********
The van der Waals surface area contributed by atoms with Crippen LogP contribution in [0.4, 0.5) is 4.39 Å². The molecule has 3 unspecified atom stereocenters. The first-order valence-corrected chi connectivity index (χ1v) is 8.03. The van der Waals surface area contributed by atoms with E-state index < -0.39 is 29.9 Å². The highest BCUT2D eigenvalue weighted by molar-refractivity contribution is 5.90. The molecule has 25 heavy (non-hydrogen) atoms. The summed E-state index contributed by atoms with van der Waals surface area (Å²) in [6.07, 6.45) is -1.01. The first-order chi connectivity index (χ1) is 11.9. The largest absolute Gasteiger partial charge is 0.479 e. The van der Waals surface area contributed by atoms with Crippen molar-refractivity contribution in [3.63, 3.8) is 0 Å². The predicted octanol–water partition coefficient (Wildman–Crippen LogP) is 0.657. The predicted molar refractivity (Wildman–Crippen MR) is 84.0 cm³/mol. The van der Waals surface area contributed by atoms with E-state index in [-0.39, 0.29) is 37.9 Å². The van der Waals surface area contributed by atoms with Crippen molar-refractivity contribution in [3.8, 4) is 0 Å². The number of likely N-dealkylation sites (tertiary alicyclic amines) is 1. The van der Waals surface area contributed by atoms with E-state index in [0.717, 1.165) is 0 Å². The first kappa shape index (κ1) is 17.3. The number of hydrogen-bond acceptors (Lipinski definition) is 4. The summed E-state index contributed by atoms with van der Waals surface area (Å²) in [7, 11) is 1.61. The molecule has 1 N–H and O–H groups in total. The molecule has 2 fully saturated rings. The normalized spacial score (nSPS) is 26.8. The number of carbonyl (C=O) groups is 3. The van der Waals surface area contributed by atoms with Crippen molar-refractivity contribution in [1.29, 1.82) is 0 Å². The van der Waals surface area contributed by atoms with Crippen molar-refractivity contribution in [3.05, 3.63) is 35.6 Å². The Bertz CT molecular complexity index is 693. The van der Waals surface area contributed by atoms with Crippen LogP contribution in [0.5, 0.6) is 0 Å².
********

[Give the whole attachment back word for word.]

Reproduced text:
The van der Waals surface area contributed by atoms with Crippen LogP contribution in [0.4, 0.5) is 4.39 Å². The molecule has 3 unspecified atom stereocenters. The first-order valence-corrected chi connectivity index (χ1v) is 8.03. The van der Waals surface area contributed by atoms with E-state index < -0.39 is 29.9 Å². The highest BCUT2D eigenvalue weighted by molar-refractivity contribution is 5.90. The molecule has 25 heavy (non-hydrogen) atoms. The summed E-state index contributed by atoms with van der Waals surface area (Å²) in [6.07, 6.45) is -1.01. The first-order chi connectivity index (χ1) is 11.9. The largest absolute Gasteiger partial charge is 0.479 e. The van der Waals surface area contributed by atoms with Crippen molar-refractivity contribution in [3.63, 3.8) is 0 Å². The predicted octanol–water partition coefficient (Wildman–Crippen LogP) is 0.657. The predicted molar refractivity (Wildman–Crippen MR) is 84.0 cm³/mol. The van der Waals surface area contributed by atoms with E-state index in [-0.39, 0.29) is 37.9 Å². The van der Waals surface area contributed by atoms with Crippen molar-refractivity contribution in [3.8, 4) is 0 Å². The number of likely N-dealkylation sites (tertiary alicyclic amines) is 1. The van der Waals surface area contributed by atoms with E-state index in [0.717, 1.165) is 0 Å². The first kappa shape index (κ1) is 17.3. The number of hydrogen-bond acceptors (Lipinski definition) is 4. The summed E-state index contributed by atoms with van der Waals surface area (Å²) in [7, 11) is 1.61. The molecule has 1 N–H and O–H groups in total. The molecule has 2 fully saturated rings. The normalized spacial score (nSPS) is 26.8. The number of carbonyl (C=O) groups is 3. The van der Waals surface area contributed by atoms with Crippen molar-refractivity contribution in [1.29, 1.82) is 0 Å². The van der Waals surface area contributed by atoms with Crippen molar-refractivity contribution in [3.05, 3.63) is 35.6 Å². The Bertz CT molecular complexity index is 693. The van der Waals surface area contributed by atoms with Crippen LogP contribution in [0.5, 0.6) is 0 Å².